John Tierney says that Advanced Placement classes and tests are a scam. These paragraphs stand out to me because they reflect my experience:
AP courses are not, in fact, remotely equivalent to the college-level courses they are said to approximate. Before teaching in a high school, I taught for almost 25 years at the college level, and almost every one of those years my responsibilities included some equivalent of an introductory American government course. The high-school AP course didn't begin to hold a candle to any of my college courses. My colleagues said the same was true in their subjects.
The traditional monetary argument for AP courses -- that they can enable an ambitious and hardworking student to avoid a semester or even a year of college tuition through the early accumulation of credits -- often no longer holds. Increasingly, students don't receive college credit for high scores on AP courses; they simply are allowed to opt out of the introductory sequence in a major. And more and more students say that's a bad idea, and that they're better off taking their department's courses.
I took eight AP courses in high school (if I'm remembering right) and passed all my AP tests. In 1995 I did receive credit for those courses at UCLA as well as being allowed to skip many introductory classes. Because of my AP chemistry test score I didn't have to take any chemistry classes at UCLA, even though I was an engineering student. (I was excited at the time, but now I regret missing exposure to college chemistry.)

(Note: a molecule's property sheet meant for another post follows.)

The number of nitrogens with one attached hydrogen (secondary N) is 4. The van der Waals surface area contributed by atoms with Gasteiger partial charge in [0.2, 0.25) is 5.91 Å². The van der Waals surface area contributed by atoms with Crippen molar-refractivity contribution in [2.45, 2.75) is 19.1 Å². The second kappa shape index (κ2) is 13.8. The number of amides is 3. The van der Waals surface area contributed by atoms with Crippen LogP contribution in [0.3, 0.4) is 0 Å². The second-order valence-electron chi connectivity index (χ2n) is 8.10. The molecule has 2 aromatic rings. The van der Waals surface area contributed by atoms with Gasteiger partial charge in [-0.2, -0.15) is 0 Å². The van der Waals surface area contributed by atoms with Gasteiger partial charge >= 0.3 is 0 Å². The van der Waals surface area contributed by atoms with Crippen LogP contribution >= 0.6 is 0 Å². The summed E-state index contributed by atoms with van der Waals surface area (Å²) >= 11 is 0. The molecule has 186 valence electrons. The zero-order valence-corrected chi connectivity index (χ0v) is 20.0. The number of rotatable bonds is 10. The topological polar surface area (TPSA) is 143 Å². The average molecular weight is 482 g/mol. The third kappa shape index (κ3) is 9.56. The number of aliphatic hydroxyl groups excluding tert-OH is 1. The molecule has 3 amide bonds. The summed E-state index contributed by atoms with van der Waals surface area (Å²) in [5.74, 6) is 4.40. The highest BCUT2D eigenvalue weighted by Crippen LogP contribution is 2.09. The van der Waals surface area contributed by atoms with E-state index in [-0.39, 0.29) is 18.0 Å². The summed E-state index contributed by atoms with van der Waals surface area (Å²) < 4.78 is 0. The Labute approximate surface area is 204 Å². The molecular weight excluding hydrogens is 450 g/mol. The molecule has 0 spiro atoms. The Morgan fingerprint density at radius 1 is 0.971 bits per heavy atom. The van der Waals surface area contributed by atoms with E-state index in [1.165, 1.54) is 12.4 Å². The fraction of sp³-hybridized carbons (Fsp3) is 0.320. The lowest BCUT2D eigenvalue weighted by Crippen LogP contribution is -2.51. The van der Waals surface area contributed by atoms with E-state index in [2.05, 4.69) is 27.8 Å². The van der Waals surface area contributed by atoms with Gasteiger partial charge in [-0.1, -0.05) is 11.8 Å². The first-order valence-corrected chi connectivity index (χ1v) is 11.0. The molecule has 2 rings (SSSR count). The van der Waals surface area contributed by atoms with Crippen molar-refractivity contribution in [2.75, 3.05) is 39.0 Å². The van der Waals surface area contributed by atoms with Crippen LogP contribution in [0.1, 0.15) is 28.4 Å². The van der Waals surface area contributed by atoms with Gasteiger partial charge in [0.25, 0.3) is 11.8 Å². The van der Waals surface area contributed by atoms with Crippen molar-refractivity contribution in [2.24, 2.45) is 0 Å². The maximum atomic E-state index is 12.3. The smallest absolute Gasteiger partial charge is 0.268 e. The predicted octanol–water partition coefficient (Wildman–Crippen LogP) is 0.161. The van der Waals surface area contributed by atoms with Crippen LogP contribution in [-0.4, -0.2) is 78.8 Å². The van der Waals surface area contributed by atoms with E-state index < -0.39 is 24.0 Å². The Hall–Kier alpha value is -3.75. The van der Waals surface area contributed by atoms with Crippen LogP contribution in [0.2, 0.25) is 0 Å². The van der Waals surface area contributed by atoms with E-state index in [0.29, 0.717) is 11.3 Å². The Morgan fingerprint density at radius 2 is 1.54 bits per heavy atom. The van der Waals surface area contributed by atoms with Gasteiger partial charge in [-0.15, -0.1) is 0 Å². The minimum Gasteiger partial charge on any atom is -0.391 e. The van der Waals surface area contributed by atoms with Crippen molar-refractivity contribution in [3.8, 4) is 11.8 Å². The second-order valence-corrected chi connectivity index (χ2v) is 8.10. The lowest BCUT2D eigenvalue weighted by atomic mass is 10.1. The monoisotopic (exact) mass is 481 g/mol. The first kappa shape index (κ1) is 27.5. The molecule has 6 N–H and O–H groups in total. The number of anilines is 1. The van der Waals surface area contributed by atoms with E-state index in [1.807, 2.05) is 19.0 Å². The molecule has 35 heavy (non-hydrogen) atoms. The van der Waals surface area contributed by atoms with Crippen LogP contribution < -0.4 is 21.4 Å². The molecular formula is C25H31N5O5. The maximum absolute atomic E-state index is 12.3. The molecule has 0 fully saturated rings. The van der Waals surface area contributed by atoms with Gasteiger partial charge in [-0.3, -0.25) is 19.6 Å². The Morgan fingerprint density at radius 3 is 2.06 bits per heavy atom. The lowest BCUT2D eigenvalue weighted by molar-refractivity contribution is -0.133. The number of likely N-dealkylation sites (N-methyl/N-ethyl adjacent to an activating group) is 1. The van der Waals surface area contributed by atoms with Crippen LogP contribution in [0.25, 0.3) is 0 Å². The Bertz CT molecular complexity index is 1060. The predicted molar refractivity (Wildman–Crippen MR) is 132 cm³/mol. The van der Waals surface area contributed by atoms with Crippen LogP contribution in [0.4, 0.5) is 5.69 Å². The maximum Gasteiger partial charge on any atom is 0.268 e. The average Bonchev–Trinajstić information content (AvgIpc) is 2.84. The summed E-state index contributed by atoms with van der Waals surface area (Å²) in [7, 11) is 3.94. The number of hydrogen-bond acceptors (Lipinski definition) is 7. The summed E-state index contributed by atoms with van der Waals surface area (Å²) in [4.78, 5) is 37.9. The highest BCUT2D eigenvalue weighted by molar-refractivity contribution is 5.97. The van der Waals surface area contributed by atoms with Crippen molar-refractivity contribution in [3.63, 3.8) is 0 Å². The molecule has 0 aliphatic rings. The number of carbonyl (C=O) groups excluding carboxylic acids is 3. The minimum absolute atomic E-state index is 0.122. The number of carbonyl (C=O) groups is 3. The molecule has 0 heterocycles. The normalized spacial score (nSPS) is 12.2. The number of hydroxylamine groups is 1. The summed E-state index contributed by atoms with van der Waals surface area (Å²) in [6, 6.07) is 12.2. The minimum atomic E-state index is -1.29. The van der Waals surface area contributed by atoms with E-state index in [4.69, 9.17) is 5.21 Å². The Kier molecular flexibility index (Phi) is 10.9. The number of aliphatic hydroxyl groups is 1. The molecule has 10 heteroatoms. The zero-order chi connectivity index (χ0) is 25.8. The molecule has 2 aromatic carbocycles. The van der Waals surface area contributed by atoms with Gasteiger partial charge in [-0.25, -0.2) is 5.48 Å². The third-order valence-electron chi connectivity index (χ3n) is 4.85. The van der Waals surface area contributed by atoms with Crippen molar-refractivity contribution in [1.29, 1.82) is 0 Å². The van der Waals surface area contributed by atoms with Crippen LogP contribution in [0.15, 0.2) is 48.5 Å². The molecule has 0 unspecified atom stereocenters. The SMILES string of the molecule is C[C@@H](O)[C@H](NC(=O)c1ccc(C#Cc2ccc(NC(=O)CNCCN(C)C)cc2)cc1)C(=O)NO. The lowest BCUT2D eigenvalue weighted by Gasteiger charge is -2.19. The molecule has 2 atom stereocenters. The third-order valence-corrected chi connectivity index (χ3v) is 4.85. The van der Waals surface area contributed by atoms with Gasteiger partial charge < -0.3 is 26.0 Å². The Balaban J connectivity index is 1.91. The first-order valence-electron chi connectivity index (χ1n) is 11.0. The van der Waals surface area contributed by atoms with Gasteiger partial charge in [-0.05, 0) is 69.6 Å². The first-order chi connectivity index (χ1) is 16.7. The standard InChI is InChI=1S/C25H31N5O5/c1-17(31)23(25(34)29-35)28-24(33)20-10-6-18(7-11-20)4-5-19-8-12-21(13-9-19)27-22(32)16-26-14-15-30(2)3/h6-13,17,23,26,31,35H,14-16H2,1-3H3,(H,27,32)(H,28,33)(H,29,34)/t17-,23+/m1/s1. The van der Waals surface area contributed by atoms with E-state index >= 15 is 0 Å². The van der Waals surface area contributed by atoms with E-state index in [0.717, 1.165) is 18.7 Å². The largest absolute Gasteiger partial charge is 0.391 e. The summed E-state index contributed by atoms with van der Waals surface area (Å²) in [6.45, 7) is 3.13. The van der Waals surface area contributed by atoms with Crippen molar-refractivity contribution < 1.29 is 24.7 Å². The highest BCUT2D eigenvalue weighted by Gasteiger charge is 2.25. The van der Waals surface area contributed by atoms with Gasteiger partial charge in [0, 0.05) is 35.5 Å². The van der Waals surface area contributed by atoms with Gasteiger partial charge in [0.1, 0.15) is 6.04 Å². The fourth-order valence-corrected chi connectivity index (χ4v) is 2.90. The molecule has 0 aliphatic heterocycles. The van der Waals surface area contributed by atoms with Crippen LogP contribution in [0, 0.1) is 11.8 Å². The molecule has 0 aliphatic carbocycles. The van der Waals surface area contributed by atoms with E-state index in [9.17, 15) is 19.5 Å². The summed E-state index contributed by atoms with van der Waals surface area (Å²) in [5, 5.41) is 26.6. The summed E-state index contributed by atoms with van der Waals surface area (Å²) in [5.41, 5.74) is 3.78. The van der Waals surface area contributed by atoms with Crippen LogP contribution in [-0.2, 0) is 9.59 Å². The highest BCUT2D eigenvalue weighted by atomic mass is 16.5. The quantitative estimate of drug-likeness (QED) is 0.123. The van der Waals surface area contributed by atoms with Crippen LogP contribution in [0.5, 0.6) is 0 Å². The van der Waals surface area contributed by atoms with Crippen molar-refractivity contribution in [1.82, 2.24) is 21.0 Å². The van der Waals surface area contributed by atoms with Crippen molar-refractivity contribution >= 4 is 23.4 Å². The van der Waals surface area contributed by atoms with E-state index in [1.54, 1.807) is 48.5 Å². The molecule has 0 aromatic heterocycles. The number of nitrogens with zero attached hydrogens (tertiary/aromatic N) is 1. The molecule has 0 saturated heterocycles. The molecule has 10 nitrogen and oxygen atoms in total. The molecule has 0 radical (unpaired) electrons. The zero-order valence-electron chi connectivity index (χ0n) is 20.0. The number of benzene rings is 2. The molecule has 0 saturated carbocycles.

At least two of these AP classes were harmful to me: Calculus AB and Calculus BC. Because I aced these AP tests I received credit for two introductory quarters of calculus and was skipped straight to the third calc class of the series. I struggled to make sense of the course content and was relieved to pass the class with a C-. The two AP calculus classes I had passed had left me completely unprepared for the material. I also received a C grade on my next math class before I figured out that I wasn't stupid, I was just way behind the other students. It took a lot of studying and make-up work for me to bring my grades and my comprehension up to an acceptable level.
Those were the only C grades I ever received in college, and I blame them on the Advanced Placement classes.